A short article covering some of the best computer system configurations for rendering with V-Ray Next GPU.
One of the big advantages of GPU-based rendering is that you can easily put multiple video cards inside a single workstation. How much benefit does each additional card provide for V-Ray Next, though? We put four GeForce RTX 2080 Ti video cards to the test to find out!
V-Ray Next is made up of two rendering engines: a traditional CPU based renderer, as well as a GPU-based hybrid engine that can run on both GPUs and CPUs for extra performance. With the launch of NVIDIA’s new GeForce RTX “SUPER” series of video cards, we are taking a look at how the whole RTX lineup performs on the GPU side of V-Ray Next.
V-Ray is a hybrid rendering engine that can run on both CPUs and GPUs, depending on the version that is used. The current benchmark only measures CPU and GPU performance separately, though, and while that is not ideal or a perfect match for how the modern V-Ray Next engine performs it can still be helpful to look at when comparing GPU rendering performance. Let’s see how NVIDIA’s new GeForce RTX 2070, 2080, and 2080 Ti cards stack up against the previous generation.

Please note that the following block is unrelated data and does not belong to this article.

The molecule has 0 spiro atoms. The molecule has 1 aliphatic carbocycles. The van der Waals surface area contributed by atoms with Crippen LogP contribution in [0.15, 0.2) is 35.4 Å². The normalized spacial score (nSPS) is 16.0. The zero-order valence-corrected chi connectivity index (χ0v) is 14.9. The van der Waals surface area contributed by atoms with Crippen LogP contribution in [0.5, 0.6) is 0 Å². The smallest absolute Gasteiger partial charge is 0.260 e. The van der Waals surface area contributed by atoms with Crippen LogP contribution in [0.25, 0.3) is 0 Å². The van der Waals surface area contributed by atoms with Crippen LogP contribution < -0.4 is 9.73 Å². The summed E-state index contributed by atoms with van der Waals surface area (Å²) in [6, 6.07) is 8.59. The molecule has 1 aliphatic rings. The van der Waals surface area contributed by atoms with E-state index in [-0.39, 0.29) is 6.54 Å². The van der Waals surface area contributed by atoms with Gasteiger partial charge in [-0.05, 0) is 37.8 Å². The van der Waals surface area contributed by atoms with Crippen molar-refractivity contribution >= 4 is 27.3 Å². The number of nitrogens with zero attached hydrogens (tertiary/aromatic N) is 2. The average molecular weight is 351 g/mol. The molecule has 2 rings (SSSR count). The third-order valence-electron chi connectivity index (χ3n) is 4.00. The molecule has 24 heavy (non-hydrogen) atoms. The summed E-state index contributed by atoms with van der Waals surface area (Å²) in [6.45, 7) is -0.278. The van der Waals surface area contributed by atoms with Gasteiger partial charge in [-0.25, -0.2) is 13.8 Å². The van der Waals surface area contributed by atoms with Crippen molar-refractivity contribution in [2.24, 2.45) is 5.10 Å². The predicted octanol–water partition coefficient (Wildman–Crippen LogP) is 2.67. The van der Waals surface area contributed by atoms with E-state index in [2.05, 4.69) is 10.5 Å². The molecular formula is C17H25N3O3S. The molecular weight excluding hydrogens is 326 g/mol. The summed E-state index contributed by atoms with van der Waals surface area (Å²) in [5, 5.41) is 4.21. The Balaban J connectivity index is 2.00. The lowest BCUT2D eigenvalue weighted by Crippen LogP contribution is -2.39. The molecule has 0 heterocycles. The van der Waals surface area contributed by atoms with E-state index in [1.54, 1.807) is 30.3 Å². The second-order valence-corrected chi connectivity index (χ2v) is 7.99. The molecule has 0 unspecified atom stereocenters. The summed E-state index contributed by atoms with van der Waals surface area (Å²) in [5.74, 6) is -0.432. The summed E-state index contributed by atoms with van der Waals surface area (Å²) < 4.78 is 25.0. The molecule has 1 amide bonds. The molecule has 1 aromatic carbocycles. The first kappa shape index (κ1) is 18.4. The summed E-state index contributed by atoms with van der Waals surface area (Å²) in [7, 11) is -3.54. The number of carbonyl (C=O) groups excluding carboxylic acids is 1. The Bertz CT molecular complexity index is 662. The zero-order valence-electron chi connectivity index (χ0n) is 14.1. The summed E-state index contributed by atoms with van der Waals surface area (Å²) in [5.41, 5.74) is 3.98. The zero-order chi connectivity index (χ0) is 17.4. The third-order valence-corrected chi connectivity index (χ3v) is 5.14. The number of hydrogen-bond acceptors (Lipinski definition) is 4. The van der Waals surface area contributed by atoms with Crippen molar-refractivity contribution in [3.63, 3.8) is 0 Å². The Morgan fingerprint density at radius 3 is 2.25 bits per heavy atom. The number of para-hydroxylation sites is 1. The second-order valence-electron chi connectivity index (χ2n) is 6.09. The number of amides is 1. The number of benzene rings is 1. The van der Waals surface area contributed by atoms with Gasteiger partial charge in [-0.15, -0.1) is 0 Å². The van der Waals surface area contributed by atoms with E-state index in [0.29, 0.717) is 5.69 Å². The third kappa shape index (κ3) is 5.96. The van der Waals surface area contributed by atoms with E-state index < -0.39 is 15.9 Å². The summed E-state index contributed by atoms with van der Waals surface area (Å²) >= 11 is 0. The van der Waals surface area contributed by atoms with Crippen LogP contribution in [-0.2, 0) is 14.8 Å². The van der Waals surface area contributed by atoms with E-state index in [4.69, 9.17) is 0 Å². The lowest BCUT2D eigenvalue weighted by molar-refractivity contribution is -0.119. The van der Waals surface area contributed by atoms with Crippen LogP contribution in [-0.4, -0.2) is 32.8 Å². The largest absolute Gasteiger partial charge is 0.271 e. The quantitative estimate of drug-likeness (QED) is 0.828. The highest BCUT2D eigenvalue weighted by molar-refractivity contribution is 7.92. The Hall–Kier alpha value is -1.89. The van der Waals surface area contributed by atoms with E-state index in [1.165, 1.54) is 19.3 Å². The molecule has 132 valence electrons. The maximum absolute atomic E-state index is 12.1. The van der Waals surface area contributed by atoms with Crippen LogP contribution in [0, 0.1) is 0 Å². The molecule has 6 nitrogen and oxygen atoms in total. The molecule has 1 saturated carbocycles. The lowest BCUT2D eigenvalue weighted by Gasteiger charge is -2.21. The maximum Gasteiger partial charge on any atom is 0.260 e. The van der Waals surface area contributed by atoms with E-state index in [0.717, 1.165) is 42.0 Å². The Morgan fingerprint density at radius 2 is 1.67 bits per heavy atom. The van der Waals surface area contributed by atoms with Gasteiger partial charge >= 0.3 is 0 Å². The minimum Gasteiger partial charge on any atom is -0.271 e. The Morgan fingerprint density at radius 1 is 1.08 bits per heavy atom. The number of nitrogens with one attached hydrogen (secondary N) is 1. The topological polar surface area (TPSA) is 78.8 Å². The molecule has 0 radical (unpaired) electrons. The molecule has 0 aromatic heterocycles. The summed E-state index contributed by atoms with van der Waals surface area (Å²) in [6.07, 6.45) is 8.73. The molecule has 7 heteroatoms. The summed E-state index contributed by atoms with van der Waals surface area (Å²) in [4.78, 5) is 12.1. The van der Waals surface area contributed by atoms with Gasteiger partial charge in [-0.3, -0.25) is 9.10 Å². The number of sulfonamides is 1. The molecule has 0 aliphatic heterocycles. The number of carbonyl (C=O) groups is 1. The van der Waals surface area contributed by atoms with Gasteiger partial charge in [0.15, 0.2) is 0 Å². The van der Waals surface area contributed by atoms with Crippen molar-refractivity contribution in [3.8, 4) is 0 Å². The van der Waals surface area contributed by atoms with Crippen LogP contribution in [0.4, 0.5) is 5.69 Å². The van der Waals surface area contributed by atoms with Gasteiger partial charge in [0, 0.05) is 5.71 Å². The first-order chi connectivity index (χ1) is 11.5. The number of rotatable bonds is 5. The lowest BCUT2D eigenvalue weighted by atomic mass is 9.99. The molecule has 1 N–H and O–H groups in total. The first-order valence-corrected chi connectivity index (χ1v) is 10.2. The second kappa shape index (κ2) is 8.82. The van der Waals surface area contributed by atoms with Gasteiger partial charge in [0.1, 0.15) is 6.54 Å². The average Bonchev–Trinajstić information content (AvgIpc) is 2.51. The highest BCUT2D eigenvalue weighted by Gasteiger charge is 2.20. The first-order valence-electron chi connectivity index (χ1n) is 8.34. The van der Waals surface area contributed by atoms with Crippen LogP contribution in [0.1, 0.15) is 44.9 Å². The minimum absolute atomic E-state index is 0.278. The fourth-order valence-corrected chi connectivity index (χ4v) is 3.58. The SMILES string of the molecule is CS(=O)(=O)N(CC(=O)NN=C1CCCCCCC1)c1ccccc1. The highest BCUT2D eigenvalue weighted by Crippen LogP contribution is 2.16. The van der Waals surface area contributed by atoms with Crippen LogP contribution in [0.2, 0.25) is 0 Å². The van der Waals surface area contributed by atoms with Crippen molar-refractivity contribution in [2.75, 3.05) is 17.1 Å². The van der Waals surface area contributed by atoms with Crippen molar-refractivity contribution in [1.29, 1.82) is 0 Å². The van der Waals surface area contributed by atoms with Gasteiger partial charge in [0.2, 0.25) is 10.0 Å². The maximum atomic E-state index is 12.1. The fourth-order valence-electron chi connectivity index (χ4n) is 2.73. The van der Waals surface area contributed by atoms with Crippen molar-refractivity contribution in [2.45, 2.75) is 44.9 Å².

We’ve previously tested the new Hybrid Mode in V-Ray RT 3.6, which combines CPUs and GPUs in order to speed up rendering, on Intel’s Skylake X processors. This time around we are going to test on AMD’s Threadripper 1950X, and use even more powerful GPUs than before. We also take a look at GeForce GTX 1080 Ti vs Titan Xp performance.
New in V-Ray RT 3.6, Chaos Group has added Hybrid Rendering: the option to combine CPUs and GPUs in order to render images and animations even faster. We give an overview of how this works, and then explore the impact it can have on rendering speeds.
Benchmark results demonstrating that PCI-Express x8 vs x16 speeds don’t impact GPU rendering performance.